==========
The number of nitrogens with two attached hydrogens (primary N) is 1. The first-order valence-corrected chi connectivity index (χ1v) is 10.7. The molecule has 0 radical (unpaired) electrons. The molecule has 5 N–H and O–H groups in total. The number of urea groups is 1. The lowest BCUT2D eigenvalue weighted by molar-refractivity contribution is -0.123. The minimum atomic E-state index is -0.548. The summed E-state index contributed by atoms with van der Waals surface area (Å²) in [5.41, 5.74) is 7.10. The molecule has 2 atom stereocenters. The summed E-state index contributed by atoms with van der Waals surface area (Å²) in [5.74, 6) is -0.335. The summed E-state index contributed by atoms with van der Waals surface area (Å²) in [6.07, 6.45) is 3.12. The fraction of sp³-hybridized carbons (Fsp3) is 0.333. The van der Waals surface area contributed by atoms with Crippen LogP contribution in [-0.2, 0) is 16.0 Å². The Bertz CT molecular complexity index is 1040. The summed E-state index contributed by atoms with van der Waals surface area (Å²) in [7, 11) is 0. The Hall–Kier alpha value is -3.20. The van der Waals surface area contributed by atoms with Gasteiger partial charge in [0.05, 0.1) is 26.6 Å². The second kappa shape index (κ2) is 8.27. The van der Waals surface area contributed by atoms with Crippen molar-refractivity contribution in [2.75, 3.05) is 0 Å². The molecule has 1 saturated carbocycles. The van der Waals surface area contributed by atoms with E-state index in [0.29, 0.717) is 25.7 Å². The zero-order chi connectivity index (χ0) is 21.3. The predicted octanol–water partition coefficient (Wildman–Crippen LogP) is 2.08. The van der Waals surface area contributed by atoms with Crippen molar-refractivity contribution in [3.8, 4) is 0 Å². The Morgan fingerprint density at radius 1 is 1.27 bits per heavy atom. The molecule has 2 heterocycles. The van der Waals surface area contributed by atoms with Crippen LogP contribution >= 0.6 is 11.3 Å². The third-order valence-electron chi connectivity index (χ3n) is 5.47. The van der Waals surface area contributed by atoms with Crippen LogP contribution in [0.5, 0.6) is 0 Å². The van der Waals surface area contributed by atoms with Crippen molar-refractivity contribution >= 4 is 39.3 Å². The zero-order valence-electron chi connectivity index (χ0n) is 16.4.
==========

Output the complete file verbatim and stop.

The number of nitrogens with two attached hydrogens (primary N) is 1. The first-order valence-corrected chi connectivity index (χ1v) is 10.7. The molecule has 0 radical (unpaired) electrons. The molecule has 5 N–H and O–H groups in total. The number of urea groups is 1. The lowest BCUT2D eigenvalue weighted by molar-refractivity contribution is -0.123. The minimum atomic E-state index is -0.548. The summed E-state index contributed by atoms with van der Waals surface area (Å²) in [5.41, 5.74) is 7.10. The molecule has 2 atom stereocenters. The summed E-state index contributed by atoms with van der Waals surface area (Å²) in [5.74, 6) is -0.335. The summed E-state index contributed by atoms with van der Waals surface area (Å²) in [6.07, 6.45) is 3.12. The fraction of sp³-hybridized carbons (Fsp3) is 0.333. The van der Waals surface area contributed by atoms with Crippen LogP contribution in [-0.2, 0) is 16.0 Å². The Bertz CT molecular complexity index is 1040. The summed E-state index contributed by atoms with van der Waals surface area (Å²) in [7, 11) is 0. The Hall–Kier alpha value is -3.20. The van der Waals surface area contributed by atoms with Gasteiger partial charge in [0.05, 0.1) is 26.6 Å². The second kappa shape index (κ2) is 8.27. The van der Waals surface area contributed by atoms with Crippen molar-refractivity contribution in [2.75, 3.05) is 0 Å². The molecule has 1 saturated carbocycles. The van der Waals surface area contributed by atoms with E-state index in [0.29, 0.717) is 25.7 Å². The zero-order chi connectivity index (χ0) is 21.3. The predicted octanol–water partition coefficient (Wildman–Crippen LogP) is 2.08. The van der Waals surface area contributed by atoms with Crippen molar-refractivity contribution in [3.8, 4) is 0 Å². The Morgan fingerprint density at radius 1 is 1.27 bits per heavy atom. The molecule has 2 heterocycles. The van der Waals surface area contributed by atoms with Crippen LogP contribution >= 0.6 is 11.3 Å². The third-order valence-electron chi connectivity index (χ3n) is 5.47. The van der Waals surface area contributed by atoms with Crippen LogP contribution in [0.5, 0.6) is 0 Å². The van der Waals surface area contributed by atoms with Crippen molar-refractivity contribution >= 4 is 39.3 Å². The zero-order valence-electron chi connectivity index (χ0n) is 16.4.